• Here’s something that makes me cringe in fiction: witches who talk about magic(k) as though all magical traditions are basically the same. I guess I don’t actually know for a fact that European witchcraft and Haitian voodoo and whatever rituals people practice in the rural U.S. are all different. It’s just something that I would expect to be addressed in the book, and it never is, except in a cursory way (did you know the Christian Satan and the Egyptian Set are the same person?).
  • Joseph Fink called this book “everything House of Leaves wanted and failed to be.” Not convinced, though since I “read” this book in a very different format, the visual inventiveness was lost on me.

After glancing through a hardcover copy:

  • The use of handwriting fonts as stand-ins for actual handwriting bugs me. I would be more okay with this except that the graphics and news items and exact dates seem like an attempt at verisimilitude.
  • Also, to a lesser degree, the use of typewriter fonts for typed-up documents. It doesn’t look quite the same as if you scanned an actual typed page.
  • The images of Ashley bother me. She looks more like a common or garden model than a mysterious beautiful genius saint thing, and isn’t she supposed to be dark-haired?
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Short story: “The End of a Career”

“The End of a Career,” by Jean Stafford

Appeared in the January 21st, 1956 issue of the New Yorker (subscribers can read here), and in Stafford’s collections

My guess is 4,000 words

This story reminds me of Patricia Highsmith‘s Little Tales of Misogyny, depicting as it does a character whose sole reason for living is to be a beautiful woman—or to put it more precisely, a decorative woman. But Stafford is never over the top the way Highsmith can be; she never makes her judgments too obvious, never gets derailed by bitterness. The story portrays Angelica with an objectivity that’s both funny (The Faerie Queene!) and genuinely sad.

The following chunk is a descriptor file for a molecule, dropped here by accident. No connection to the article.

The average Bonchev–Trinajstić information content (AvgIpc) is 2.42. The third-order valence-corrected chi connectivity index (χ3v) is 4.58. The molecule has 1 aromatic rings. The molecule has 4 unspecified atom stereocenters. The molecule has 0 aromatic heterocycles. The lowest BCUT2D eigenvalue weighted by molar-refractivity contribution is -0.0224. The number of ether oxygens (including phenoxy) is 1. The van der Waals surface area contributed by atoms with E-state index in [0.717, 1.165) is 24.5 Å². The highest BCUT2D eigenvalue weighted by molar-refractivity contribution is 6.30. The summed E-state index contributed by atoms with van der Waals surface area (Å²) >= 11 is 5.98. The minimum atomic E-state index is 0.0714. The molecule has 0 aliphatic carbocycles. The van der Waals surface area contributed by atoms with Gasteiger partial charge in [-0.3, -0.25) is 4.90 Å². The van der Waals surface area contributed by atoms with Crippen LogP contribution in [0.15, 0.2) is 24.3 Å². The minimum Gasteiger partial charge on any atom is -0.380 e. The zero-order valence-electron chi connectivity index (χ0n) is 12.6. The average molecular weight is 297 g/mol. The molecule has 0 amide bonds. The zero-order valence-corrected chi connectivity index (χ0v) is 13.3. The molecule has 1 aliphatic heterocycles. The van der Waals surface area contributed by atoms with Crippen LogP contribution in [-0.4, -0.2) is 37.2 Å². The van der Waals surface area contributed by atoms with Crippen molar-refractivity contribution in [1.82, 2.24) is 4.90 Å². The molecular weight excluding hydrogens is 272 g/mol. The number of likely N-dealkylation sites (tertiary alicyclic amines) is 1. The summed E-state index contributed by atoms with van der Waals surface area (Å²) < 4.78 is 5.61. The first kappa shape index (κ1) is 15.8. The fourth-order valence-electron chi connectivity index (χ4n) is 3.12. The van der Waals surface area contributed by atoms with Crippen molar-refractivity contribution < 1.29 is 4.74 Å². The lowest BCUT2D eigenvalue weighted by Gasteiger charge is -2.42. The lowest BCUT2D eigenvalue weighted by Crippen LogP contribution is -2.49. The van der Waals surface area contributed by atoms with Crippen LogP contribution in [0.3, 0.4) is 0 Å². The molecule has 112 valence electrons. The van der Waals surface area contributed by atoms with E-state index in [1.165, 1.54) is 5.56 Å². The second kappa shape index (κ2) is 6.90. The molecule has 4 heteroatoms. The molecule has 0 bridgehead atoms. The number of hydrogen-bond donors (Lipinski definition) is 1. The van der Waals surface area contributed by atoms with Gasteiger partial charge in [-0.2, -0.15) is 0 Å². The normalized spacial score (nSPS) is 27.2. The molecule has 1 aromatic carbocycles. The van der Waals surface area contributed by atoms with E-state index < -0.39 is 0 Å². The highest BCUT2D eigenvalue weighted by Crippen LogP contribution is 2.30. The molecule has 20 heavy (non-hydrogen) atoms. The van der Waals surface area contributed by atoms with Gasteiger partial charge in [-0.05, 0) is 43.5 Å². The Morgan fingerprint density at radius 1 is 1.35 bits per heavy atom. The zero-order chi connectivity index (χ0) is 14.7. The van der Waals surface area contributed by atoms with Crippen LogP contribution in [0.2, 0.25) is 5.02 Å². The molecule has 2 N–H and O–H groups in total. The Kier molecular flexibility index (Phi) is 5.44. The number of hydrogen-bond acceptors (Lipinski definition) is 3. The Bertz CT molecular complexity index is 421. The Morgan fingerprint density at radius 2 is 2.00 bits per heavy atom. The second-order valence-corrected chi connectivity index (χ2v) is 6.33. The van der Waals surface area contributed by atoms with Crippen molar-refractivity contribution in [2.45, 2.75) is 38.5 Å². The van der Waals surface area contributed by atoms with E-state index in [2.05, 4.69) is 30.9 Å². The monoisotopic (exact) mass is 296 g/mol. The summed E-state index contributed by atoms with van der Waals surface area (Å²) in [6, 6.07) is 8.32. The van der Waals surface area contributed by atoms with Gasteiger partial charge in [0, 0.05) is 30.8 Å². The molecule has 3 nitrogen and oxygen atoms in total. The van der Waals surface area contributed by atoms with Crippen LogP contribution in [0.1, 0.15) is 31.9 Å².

Angelica is explicitly described as an artist. She doesn’t cultivate her beauty for social status, money, a husband, or a lover; she cultivates it for its own sake and quite uselessly. It seems to be an underlying theme here that this is part of the reason her pursuit comes to a dead end. Her doctor hints that if she had only managed to be beautiful for someone, to love and be loved instead of pursuing a perfectionist obsession, she might have found a way out of the trap. As with “Solid Objects,” it’s interesting to compare the fictional artist with the author herself, who writes for an audience and therefore perhaps has more hope of success.

On a reread, the remarks Angelica’s aunt makes at the funeral are very disturbing. It’s remarks like these that made Angelica the stunted, miserable, doomed person she was, and the aunt knows it. But who can blame her? What other tribute can be paid to someone so monomaniacal and so hollow?

Edited to add: It does seem a little ridiculous comparing Stafford to Patricia Highsmith or Shirley Jackson (the other comparison I tend to make). Stafford apparently stayed on the more literary side of things; her stories never seem to try to unsettle you. But all three of them have a similar attraction for me, a sense of the strangeness of everyday life.